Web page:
By WAYNE MA and YVONNE LEE
BEIJING -- One of China's largest energy companies has
temporarily shut three subsidiaries and promised to conduct
company-wide inspections after a state television report said
the subsidiaries had violated environmental laws, in the latest
sign of the government's sensitivity to growing discontent over
China Petrochemical Corp., known as Sinopec Group., ordered
the units - two refineries and a petrochemical plant in
southern Guangdong province - to halt production while they
rectified any problems, it said in a statement this week.
That came after state-run China Central Television reported
earlier in the day that Sinopec's refining subsidiary Sinopec
Zhanjiang Dongxing Petrochemical Co. and chemical firm
Guangdong Zhanjiang New Zhongmei Chemical Industries Co.
improperly disposed of waste water.
The report also said another unit, Sinopec Guangzhou Petrochemical Co., illegally stored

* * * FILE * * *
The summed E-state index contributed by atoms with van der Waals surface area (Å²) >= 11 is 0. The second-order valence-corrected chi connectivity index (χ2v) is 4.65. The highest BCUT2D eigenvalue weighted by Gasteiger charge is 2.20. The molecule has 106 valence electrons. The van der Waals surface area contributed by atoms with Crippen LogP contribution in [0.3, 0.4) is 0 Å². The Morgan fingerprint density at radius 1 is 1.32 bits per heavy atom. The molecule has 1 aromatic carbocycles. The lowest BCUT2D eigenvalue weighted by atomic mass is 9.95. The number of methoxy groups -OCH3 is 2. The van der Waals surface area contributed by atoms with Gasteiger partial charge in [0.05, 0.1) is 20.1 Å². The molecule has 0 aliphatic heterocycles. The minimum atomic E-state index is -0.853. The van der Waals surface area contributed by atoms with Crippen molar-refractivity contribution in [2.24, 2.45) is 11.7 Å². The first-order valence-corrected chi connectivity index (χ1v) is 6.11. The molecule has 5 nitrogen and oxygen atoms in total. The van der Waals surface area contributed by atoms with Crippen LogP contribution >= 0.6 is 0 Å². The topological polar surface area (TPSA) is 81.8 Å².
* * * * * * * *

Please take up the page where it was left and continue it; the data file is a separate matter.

large amounts of liquid in two tanks designed for emergency use
only, posing high environmental risks.
Sinopec also said it sent a team to investigate the
subsidiaries and would severely deal with those
responsible for any infractions.
The state-owned company's response to the reported
violations highlights the pressure China's government is facing
to resolve environmental problems.
Earlier this year, officials in the southwestern Chinese
city of Shifang scrapped the planned construction of a metals factory
after thousands of protesters rallied against the project over environmental concerns.
Last year, more than 500 people protested outside a factory
making equipment for solar-power generation after it polluted a
nearby brook in the eastern city of Haining, and 12,000
demonstrators protested against a petrochemical facility in the
northeastern city of Dalian.
In its statement, Sinopec said the reported violations by
its subsidiaries weren't in line with the company's
management philosophy and strategy, and violated the company's
relevant management systems.
We thank the relevant government departments, the news
media and public citizens for supervising and criticizing the
company, it added.
Dow Jones Newswires